- communicating, so people always know what they are doing, why and what is expected
- giving them feedback
- communicating in terms that people understand, and at a conceptual level which matches their phase of understanding.
5. Assess or monitor training, to ensure that it reaches a tipping point where the goal percentages of users reach and maintain the defined adoption standard.
- Ensure that training accords with the laws of adult learning.
- Ensure that training accords with the users’ needs and styles of learning
- Ensure that training achieves specific goals, along clearly mapped learning paths,
- Ensure that training includes teaching the users of the software/ technology to think of solidly useful and beneficial ways to use the new tools in their own daily work.
- There are experts in this. Don’t think that because you are a great programmer or project manager that training people or designing retainable classes is easy.
6. Maintain use of the software /technology
- Create a supportive framework for the implementation phase – with top-level go-to mentors (who can also act as system champions) and generally competent buddies (pairing buddies with slow adopters and resisters). The top-level mentors might be involved in the training itself.
- Ensure that IT staff are supportive, that IT staff are working with users at their level, using vocabulary they understand and that they buy in to the mission of engaging the users with the new material or equipment. Ensure that IT department staff are provided with incentives, and rewarded for meeting the adoption and sustainability goals of the project.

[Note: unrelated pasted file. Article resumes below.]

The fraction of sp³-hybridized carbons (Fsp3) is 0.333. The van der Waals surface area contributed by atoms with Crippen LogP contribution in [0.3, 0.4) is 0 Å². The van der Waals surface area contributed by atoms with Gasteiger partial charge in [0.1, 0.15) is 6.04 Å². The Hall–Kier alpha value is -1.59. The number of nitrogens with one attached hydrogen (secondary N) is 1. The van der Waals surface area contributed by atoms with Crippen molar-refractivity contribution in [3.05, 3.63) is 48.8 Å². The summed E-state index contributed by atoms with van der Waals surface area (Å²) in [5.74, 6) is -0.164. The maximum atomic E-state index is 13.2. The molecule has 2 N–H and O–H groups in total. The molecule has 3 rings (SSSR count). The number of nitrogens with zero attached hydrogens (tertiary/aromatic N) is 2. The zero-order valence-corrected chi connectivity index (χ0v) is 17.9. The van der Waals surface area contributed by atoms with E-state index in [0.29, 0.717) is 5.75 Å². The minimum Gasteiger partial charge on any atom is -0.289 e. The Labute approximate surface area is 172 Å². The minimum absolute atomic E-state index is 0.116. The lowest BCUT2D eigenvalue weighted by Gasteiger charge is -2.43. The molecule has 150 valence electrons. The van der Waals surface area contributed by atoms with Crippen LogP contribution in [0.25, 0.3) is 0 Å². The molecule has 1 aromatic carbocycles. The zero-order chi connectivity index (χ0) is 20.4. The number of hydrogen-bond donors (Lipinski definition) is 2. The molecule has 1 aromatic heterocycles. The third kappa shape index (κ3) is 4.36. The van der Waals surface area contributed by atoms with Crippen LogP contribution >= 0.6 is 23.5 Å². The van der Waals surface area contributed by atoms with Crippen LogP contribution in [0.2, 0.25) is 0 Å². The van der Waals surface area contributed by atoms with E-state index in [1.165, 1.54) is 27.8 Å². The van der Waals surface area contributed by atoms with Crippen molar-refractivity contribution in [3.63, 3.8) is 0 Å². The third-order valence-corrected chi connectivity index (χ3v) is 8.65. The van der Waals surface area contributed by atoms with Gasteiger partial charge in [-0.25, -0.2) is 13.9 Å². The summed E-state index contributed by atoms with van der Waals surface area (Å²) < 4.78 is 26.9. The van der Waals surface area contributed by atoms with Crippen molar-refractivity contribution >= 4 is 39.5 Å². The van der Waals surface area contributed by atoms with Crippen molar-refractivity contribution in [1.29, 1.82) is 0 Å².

- Work with management to tie the technology to the key performance indicators of each position, in a way that the use of the technology is mandatory. Ensure that all managers use the technology or receive coaching if they themselves are slow adopters. Help managers to (a) reinforce the “what’s in it for me” factor for the users; (b) reward and give feedback on adoption and (c) apply a consistent, no-exception policy to use of the software/equipment.
- Schedule on-going training until an agreed level of adoption is reached. Ensure that the company invest to the degree that the technology is critical to the business, in regular refresher bursts, assessments, rewards, games etc.
- Celebrate early adopters, and ensure praise of others as they meet their goals.
7. Measure the results of the implementation and training against the business goals
- Assess the pilot project, and identify/report problems and solutions.
- Survey users for frustration, comfort, opinions, problems, successes etc during implementation.
- Measure the results of the project in terms of the use of technology/software and the achievement of the business goals it was put in place to achieve. (E.g. with project management software, one might measure the number of overruns or schedule misses since implementing the new program.)
Wow! Well I know that’s a lot, but if you have actually gone through these points you’ll at least have had the opportunity to think about your next big project in a different way.